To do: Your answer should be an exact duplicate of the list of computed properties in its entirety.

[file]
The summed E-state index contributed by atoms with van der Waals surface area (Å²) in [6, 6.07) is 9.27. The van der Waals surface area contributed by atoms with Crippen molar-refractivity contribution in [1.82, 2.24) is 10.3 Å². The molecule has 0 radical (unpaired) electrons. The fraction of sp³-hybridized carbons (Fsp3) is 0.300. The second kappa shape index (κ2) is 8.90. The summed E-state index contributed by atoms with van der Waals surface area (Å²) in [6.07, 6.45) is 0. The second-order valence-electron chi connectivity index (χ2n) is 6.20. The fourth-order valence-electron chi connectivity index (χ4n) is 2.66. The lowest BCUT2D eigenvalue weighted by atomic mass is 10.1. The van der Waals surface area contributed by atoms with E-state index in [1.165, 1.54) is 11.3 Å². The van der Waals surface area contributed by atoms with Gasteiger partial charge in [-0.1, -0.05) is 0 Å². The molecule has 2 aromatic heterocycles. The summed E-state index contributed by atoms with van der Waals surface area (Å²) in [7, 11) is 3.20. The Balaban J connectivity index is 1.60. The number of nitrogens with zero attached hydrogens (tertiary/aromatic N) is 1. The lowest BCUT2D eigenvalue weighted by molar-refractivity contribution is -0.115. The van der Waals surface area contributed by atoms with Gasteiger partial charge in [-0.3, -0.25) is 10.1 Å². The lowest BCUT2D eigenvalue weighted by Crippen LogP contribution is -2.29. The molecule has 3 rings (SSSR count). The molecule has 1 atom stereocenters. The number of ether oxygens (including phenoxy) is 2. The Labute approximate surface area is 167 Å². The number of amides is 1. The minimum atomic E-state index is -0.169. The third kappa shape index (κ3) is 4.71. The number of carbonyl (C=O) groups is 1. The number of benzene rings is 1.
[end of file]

The summed E-state index contributed by atoms with van der Waals surface area (Å²) in [6, 6.07) is 9.27. The van der Waals surface area contributed by atoms with Crippen molar-refractivity contribution in [1.82, 2.24) is 10.3 Å². The molecule has 0 radical (unpaired) electrons. The fraction of sp³-hybridized carbons (Fsp3) is 0.300. The second kappa shape index (κ2) is 8.90. The summed E-state index contributed by atoms with van der Waals surface area (Å²) in [6.07, 6.45) is 0. The second-order valence-electron chi connectivity index (χ2n) is 6.20. The fourth-order valence-electron chi connectivity index (χ4n) is 2.66. The lowest BCUT2D eigenvalue weighted by atomic mass is 10.1. The van der Waals surface area contributed by atoms with E-state index in [1.165, 1.54) is 11.3 Å². The van der Waals surface area contributed by atoms with Gasteiger partial charge in [-0.1, -0.05) is 0 Å². The molecule has 2 aromatic heterocycles. The summed E-state index contributed by atoms with van der Waals surface area (Å²) in [7, 11) is 3.20. The Balaban J connectivity index is 1.60. The number of nitrogens with zero attached hydrogens (tertiary/aromatic N) is 1. The lowest BCUT2D eigenvalue weighted by molar-refractivity contribution is -0.115. The van der Waals surface area contributed by atoms with Gasteiger partial charge in [-0.3, -0.25) is 10.1 Å². The lowest BCUT2D eigenvalue weighted by Crippen LogP contribution is -2.29. The molecule has 3 rings (SSSR count). The molecule has 1 atom stereocenters. The number of ether oxygens (including phenoxy) is 2. The Labute approximate surface area is 167 Å². The number of amides is 1. The minimum atomic E-state index is -0.169. The third kappa shape index (κ3) is 4.71. The number of carbonyl (C=O) groups is 1. The number of benzene rings is 1.